1. True, and that means it shouldn’t be implemented until 2023-2024 when those things actually happen. We keep revising and deleting service way too early, before the facilities that are supposed to pick up the slack are built.

  2. I agree with your thought process for why the 544 was created. But, even if the 544 skipped South Kirkland, SLU would still be a two-seat ride away from most of Kirkland, anyway, since you would still be able to transfer to it at Yarrow Point.

    The only people that really benefit from the 544 detouring to South Kirkland P&R are those that either drive to the P&R or live within walking distance of it. The walkshed of South Kirkland P&R is limited to about one apartment building and two condominium complexes, although some from further away may choose to access the bus by jogging the CKC trail.

    As to people who drive to the P&R, it looks good for them on the surface. But, when you dig deeper, the P&R is already filled to capacity, so anyone that drives there to ride the 544 will simply be displacing another rider who arrives later, not actually increasing the system-wide passenger volume. Worse, by creating a one-seat ride to SLU just from the P&R, you incentivize people who live further up the 255 route (and work an early enough schedule) to drive to the P&R, rather than pick up a bus that goes right by their home. This not only results in more congestion for the 255, but also makes the P&R fill up even earlier than it does presently.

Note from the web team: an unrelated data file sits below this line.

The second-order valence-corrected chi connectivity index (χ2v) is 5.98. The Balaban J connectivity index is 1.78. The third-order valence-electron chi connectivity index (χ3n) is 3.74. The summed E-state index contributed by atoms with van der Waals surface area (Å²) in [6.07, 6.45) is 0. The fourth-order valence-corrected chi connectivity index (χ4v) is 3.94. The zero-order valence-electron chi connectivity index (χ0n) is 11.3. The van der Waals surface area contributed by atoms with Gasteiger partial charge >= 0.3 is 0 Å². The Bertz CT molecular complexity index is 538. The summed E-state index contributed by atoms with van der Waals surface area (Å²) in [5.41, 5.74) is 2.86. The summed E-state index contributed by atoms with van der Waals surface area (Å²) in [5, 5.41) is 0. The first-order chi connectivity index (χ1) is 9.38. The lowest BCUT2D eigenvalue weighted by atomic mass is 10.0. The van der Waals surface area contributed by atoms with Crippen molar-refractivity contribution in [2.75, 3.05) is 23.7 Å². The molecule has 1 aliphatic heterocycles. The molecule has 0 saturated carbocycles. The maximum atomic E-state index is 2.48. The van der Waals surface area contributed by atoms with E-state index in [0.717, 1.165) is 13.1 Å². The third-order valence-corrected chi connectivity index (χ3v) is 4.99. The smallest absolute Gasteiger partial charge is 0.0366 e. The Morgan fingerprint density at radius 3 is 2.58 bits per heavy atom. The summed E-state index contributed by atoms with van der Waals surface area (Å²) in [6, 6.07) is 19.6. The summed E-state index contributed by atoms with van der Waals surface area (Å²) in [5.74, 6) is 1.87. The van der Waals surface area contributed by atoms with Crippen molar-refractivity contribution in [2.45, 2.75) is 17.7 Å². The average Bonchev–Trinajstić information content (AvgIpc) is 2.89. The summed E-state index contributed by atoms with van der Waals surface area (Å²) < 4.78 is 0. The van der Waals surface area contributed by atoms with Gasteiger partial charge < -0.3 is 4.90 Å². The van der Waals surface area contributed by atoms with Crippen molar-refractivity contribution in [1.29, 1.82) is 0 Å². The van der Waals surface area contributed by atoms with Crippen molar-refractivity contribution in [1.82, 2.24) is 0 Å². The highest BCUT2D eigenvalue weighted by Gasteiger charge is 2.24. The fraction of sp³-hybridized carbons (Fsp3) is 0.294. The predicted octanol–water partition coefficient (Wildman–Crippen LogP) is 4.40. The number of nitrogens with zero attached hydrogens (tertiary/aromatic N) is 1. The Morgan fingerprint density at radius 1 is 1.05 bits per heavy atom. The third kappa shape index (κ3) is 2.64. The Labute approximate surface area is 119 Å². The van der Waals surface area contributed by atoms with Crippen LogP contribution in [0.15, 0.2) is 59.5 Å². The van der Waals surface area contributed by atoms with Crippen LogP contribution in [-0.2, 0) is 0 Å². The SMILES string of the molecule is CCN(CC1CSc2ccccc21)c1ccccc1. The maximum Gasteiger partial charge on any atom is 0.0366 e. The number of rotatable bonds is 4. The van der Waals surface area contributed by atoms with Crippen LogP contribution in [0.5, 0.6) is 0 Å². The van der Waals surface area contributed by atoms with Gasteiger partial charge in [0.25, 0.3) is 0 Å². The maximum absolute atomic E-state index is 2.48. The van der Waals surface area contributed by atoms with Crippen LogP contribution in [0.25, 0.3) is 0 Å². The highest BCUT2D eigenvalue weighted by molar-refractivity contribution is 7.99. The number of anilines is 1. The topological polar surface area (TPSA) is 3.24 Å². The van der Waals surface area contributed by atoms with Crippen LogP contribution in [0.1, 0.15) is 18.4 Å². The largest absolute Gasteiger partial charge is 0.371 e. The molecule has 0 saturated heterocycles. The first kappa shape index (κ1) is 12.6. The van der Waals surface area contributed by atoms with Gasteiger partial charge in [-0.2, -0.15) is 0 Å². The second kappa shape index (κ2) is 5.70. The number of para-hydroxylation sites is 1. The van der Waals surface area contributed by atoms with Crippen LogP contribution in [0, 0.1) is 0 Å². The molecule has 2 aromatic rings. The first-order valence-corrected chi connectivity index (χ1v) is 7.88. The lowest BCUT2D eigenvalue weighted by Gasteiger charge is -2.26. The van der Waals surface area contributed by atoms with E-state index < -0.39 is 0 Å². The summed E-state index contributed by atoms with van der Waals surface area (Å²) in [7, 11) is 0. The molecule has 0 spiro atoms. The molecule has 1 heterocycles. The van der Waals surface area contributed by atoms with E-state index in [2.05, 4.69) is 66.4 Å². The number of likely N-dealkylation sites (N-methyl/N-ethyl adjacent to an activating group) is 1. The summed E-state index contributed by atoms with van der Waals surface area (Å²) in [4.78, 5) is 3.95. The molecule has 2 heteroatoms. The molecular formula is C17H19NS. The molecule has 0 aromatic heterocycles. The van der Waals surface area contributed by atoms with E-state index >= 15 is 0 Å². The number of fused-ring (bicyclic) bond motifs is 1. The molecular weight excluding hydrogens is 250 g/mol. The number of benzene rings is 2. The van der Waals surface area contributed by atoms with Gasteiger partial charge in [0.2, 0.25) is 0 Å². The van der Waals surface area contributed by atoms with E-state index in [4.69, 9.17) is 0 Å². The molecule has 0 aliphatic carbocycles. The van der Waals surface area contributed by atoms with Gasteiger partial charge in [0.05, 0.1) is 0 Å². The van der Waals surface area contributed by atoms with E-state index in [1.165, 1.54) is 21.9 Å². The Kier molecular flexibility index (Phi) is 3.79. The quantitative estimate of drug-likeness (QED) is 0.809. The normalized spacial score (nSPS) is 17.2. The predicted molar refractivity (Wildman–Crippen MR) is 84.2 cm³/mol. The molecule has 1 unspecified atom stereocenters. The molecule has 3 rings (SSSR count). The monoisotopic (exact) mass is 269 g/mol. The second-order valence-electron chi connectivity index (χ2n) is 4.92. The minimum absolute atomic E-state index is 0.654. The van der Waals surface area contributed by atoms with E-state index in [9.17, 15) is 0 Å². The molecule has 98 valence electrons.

1. What about the local Kirkland routes that stop at the P&R but don’t get on the freeway station?

      1. That includes only the 234,235 and 249.

        The 234/235 case is only useful if coming from a lightly populated stretch of Lake Washington Blvd. From Kirkland Transit Center, just take the 255. The 249 is very infrequent, and almost nobody rides it, and from either DT Bellevue or Overlake, you have better options.

      2. The mere presence of that P&R results in a lot of sub-par routing for all of South and Central Kirkland. For the 255 is mostly a slight annoyance as it does a loop that feels a little superfluous (a lot of riders in that area will wait at the stop immediately *after* the P&R anyways), but DT Kirkland to DT Bellevue especially suffers as the 234/235 diverts into that P&R and then continues down Northrup rather then just go straight down Lake Washington Blvd as it turns into Bellevue Way. I’d totally believe that the current usage statistics make it seem like they should divert more buses into it, but plenty of riders there would be just as happy transfering at a different point and from a network quality perspective they’d be much better off if it just disappeared.

        I can’t help but suspect that the S Kirkland P&R also resulted in them not having a highway stop at Bellevue Way/Lake Washington Blvd which would have had a ton more transfer potential then Yarrow Point or Evergreen Point and given justification for more sensible routing of the 234/235 and a Kirkland Bellevue RapidRide. Maybe some time in 2050 or later when we have light rail going through S Kirkland and onwards to DT Kirkland the P&R will make sense, but until then it feels like Metro/ST are bending over backwards to justify poor placement of a transit center.